Festival celebrates return of salmon to local area

The event included several educational features as well as a salmon feed.



Julia Johnson, who is part of the Dance Troop Generation, a Native American dance troop from Pendleton, waits before she dances during the Third Annual Return to the River Salmon Festival.


Susie Patrick (left) and Jaedean Looney (right) dance during the luncheon at Walla Walla Community College's Walatsa Cafe on Saturday afternoon.

WALLA WALLA - The Third Annual Return To The River Salmon Festival was held Saturday, and along with it came more opportunities to get knowledge, get wet and get into fish.

Education coordinator Melissa Holecek said this year's festival had more than double the number of symposiums on natural resources and salmon recovery efforts.

Just like last year, Fin, the 25-foot-long 13-foot-high steel and fiberglass hollow salmon was brought in to give kids a chance to crawl inside and view murals of salmon and other scenes.

The U.S. Department of Forestry also brought its 30-foot inflatable nylon rainbow salmon; just like Fin, the inflatable salmon could be walked through.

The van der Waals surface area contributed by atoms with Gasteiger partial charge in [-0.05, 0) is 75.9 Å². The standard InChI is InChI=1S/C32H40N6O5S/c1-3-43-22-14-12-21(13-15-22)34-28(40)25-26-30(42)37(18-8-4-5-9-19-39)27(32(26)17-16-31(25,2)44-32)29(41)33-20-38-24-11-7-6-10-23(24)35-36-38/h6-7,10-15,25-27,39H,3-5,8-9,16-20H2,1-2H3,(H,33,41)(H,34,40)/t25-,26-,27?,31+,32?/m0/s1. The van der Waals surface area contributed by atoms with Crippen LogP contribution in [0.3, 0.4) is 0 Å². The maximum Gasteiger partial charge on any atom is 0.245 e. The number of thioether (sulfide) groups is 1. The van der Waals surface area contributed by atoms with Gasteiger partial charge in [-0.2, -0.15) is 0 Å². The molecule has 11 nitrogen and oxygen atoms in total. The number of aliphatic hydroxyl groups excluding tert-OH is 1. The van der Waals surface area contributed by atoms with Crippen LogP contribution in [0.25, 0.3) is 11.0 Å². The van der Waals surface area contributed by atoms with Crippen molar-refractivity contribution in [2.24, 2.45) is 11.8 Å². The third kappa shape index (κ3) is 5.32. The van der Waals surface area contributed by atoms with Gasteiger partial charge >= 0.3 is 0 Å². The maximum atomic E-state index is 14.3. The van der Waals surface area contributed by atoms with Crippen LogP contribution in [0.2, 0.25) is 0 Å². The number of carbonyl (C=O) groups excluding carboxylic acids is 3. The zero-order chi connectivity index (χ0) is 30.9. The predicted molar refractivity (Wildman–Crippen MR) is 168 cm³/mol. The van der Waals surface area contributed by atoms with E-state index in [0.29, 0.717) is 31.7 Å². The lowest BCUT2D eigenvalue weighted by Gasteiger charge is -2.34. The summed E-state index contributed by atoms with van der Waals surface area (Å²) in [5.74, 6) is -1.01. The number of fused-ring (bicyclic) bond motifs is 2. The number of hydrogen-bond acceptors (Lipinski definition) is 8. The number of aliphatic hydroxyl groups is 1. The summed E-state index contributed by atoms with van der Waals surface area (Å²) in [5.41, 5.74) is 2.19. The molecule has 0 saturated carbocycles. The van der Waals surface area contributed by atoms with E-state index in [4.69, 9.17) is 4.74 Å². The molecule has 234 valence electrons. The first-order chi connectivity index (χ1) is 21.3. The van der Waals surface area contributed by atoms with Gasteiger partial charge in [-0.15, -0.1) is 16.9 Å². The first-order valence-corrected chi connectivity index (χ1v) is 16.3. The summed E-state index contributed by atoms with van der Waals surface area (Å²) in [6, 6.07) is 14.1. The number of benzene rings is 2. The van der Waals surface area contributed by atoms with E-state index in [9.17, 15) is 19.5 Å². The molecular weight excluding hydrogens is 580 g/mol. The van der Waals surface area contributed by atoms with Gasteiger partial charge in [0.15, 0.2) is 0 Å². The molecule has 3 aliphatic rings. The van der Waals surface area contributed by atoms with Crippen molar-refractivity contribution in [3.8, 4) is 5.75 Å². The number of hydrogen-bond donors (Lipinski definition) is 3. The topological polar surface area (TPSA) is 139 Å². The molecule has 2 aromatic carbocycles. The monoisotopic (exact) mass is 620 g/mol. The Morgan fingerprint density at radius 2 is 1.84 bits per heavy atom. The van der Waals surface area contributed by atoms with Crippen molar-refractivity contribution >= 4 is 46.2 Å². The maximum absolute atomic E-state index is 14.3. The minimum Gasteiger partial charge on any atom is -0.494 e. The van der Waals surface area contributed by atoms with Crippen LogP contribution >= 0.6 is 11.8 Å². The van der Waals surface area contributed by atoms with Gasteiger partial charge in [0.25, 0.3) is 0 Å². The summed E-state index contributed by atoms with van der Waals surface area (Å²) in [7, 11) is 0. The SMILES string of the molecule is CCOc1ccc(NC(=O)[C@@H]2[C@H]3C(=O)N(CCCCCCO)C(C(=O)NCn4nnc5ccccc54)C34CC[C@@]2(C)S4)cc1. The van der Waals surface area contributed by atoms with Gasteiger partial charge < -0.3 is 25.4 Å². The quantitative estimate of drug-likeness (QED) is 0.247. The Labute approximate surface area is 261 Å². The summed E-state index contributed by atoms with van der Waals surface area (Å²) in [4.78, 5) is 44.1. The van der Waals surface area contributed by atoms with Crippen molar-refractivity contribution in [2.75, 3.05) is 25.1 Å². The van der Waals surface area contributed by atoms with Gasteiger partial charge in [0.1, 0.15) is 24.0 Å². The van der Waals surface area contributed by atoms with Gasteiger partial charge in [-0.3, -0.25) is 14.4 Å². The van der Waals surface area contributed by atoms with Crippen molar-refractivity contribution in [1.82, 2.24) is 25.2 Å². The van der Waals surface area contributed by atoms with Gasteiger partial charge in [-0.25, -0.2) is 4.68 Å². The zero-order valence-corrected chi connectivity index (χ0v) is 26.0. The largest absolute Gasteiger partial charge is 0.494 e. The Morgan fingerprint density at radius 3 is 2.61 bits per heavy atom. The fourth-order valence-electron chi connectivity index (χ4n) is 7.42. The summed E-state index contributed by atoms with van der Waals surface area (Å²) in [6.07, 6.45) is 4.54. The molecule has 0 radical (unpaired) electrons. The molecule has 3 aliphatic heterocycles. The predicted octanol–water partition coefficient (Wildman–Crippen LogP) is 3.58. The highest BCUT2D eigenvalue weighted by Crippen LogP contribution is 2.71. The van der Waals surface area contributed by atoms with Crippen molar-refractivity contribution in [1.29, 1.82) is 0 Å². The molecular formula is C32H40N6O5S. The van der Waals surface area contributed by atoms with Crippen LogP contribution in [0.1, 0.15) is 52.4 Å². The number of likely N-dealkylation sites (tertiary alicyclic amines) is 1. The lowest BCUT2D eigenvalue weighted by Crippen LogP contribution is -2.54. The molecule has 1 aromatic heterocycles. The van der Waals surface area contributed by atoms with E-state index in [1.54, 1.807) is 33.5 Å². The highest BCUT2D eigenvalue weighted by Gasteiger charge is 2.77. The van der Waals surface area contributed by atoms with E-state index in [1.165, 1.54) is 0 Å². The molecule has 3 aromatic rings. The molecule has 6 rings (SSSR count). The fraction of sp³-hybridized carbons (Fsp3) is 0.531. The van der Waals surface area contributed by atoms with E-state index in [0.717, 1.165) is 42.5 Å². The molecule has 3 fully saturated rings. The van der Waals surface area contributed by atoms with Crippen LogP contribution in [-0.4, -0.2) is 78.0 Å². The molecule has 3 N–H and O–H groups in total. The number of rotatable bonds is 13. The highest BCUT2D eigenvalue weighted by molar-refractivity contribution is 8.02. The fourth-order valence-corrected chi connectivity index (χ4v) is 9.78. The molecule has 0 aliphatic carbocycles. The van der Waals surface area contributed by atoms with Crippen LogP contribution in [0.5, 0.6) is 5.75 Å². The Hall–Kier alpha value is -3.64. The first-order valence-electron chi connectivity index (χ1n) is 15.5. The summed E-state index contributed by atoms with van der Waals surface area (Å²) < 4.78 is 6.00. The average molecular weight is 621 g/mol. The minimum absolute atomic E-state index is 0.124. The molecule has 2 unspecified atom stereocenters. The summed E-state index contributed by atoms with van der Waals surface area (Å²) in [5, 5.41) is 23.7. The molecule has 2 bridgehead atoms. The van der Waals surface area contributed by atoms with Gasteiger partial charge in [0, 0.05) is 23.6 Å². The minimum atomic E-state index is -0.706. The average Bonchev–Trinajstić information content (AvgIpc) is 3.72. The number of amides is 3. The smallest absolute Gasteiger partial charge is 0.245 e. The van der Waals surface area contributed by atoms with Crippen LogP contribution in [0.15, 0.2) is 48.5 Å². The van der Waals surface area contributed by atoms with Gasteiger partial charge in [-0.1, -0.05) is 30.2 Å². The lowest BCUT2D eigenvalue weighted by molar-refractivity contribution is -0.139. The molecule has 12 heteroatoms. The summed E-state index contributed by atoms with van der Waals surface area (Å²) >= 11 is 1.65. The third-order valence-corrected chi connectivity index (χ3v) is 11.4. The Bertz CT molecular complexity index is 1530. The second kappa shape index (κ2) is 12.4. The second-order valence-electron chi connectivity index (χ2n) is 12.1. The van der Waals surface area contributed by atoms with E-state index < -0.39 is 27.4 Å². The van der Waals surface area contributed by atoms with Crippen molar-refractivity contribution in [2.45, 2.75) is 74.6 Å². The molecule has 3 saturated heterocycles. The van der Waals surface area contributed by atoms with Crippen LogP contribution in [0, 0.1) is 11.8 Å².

Finally, an aquatic invertebrate teepee station was run by Water & Environmental staff, who helped kids learn about nymphs, caddis larvae, plenarian and other aquatic animals.

As for the goal of the day, it was to celebrate the return of salmon to the Walla Walla River Valley in recent years.

"It is everybody's contribution. It is the work of many. And the Water & Environmental Center's piece of that is the education. The other organizations are doing the work in the streams," Holecek said.

Saturday's festival also featured a $10 salmon feed for 125 people and dancers from the Confederated Tribes of the Umatilla Indian Reservation, which included dancer Ada May.

"Restoring salmon is very important to us because that is one of our traditional foods," May said.

Alfred Diaz can be reached at 526-8325.


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